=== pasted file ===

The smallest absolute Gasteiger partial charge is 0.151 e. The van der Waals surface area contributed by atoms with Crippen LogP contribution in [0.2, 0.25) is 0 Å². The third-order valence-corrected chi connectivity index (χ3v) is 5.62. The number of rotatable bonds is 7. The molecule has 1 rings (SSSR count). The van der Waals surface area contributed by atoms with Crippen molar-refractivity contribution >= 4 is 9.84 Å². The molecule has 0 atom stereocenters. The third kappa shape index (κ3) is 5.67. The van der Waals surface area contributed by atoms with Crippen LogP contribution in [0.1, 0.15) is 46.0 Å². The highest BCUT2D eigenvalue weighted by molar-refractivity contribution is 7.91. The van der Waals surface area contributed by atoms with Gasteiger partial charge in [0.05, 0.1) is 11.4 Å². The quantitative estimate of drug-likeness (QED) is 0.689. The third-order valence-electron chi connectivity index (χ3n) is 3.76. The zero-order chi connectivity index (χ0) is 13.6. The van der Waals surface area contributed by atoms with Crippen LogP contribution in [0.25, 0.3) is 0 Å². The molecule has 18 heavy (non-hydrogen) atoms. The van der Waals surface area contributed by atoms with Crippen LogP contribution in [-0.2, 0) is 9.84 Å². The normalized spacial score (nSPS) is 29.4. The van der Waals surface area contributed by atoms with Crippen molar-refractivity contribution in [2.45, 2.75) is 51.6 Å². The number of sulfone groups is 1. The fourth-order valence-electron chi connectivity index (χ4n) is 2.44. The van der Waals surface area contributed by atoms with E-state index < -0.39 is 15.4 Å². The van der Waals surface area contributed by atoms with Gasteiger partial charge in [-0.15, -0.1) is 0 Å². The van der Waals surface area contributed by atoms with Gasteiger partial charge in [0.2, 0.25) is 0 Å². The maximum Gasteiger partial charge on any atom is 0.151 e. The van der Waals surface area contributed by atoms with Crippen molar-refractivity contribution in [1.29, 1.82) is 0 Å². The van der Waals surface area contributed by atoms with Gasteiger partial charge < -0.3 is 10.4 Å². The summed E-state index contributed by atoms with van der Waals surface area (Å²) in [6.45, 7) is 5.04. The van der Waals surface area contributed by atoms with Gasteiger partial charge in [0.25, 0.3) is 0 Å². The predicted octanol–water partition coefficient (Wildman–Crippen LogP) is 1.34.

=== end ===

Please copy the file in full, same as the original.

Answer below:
The smallest absolute Gasteiger partial charge is 0.151 e. The van der Waals surface area contributed by atoms with Crippen LogP contribution in [0.2, 0.25) is 0 Å². The third-order valence-corrected chi connectivity index (χ3v) is 5.62. The number of rotatable bonds is 7. The molecule has 1 rings (SSSR count). The van der Waals surface area contributed by atoms with Crippen molar-refractivity contribution >= 4 is 9.84 Å². The molecule has 0 atom stereocenters. The third kappa shape index (κ3) is 5.67. The van der Waals surface area contributed by atoms with Crippen LogP contribution in [0.1, 0.15) is 46.0 Å². The highest BCUT2D eigenvalue weighted by molar-refractivity contribution is 7.91. The van der Waals surface area contributed by atoms with Gasteiger partial charge in [0.05, 0.1) is 11.4 Å². The quantitative estimate of drug-likeness (QED) is 0.689. The third-order valence-electron chi connectivity index (χ3n) is 3.76. The zero-order chi connectivity index (χ0) is 13.6. The van der Waals surface area contributed by atoms with Crippen LogP contribution in [0.25, 0.3) is 0 Å². The molecule has 18 heavy (non-hydrogen) atoms. The van der Waals surface area contributed by atoms with Crippen LogP contribution in [-0.2, 0) is 9.84 Å². The normalized spacial score (nSPS) is 29.4. The van der Waals surface area contributed by atoms with Crippen molar-refractivity contribution in [2.45, 2.75) is 51.6 Å². The number of sulfone groups is 1. The fourth-order valence-electron chi connectivity index (χ4n) is 2.44. The van der Waals surface area contributed by atoms with E-state index < -0.39 is 15.4 Å². The van der Waals surface area contributed by atoms with Gasteiger partial charge in [-0.15, -0.1) is 0 Å². The van der Waals surface area contributed by atoms with Gasteiger partial charge in [0.2, 0.25) is 0 Å². The maximum Gasteiger partial charge on any atom is 0.151 e. The van der Waals surface area contributed by atoms with Crippen molar-refractivity contribution in [1.29, 1.82) is 0 Å². The van der Waals surface area contributed by atoms with Gasteiger partial charge < -0.3 is 10.4 Å². The summed E-state index contributed by atoms with van der Waals surface area (Å²) in [6.45, 7) is 5.04. The van der Waals surface area contributed by atoms with Gasteiger partial charge in [0.25, 0.3) is 0 Å². The predicted octanol–water partition coefficient (Wildman–Crippen LogP) is 1.34.